Here’s 10 ways you can control your net prices:
1. Identify all discounts, rebates, “marketing” contributions and other amounts spent directly with the customer. Map it all in a price waterfall.
2. Identify 2-3 key performance indicators from the waterfall (pocket price is just one) and communicate relentlessly about them internally.
3. Communication with the sales team is key. Explain reasons for the control. Solicit feedback and suggestions for process improvement.
4. Build a process that allows for exceptions with the right approval steps in place.
5. Ban exceptions that are not properly justified.
6. Consider if all pricing/discounting decisions must go through approval or if you can find thresholds that would allow for auto-approval. Otherwise, you might be bombarded with small approvals and commercial agility might be lost. Ideas for auto-approval can include: above internal target net price, X% above competitive prices or “market” prices, minimum customer size (order or annual value), pre-approved (by the pricing team) customer segments or product categories.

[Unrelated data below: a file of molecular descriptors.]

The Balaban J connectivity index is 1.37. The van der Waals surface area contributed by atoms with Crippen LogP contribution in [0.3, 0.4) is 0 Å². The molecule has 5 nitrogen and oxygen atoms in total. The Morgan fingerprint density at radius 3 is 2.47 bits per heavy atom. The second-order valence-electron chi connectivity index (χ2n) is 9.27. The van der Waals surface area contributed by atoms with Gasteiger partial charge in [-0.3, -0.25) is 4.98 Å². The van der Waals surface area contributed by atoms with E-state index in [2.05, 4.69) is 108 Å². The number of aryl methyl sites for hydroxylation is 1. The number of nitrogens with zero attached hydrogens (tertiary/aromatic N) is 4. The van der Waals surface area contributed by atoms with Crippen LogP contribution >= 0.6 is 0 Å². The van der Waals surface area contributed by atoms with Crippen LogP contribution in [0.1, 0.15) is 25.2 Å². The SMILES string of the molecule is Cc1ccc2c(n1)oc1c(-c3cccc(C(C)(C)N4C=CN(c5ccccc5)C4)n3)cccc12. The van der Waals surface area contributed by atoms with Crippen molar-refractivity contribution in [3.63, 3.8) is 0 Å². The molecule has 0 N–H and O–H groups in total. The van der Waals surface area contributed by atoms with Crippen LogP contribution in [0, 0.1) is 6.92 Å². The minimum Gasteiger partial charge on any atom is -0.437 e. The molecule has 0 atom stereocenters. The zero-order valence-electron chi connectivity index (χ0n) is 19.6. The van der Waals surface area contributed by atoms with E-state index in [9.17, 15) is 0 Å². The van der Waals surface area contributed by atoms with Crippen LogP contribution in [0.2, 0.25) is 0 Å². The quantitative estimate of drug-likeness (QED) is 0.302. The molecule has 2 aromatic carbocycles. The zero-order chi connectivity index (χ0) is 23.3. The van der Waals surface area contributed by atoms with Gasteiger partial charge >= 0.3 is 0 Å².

7. When going from a less-strict to a more-strict price controlling process, spend a lot of time (yes, more than you think you need to) on managing the change and resistance both from external customers AND internal stakeholders. You may otherwise be choking off key customer spends.
8. Use software to support the process – otherwise you overload on data and manual exceptions.
9. Allow for controlling differences per market / business unit / country when doing international business. There ARE differences in how we all do business around the world.
10. Keep in mind that being in control is not the same as optimization. Control is good where you otherwise leave money on the table or have risks from customers exploiting the lack of internal control.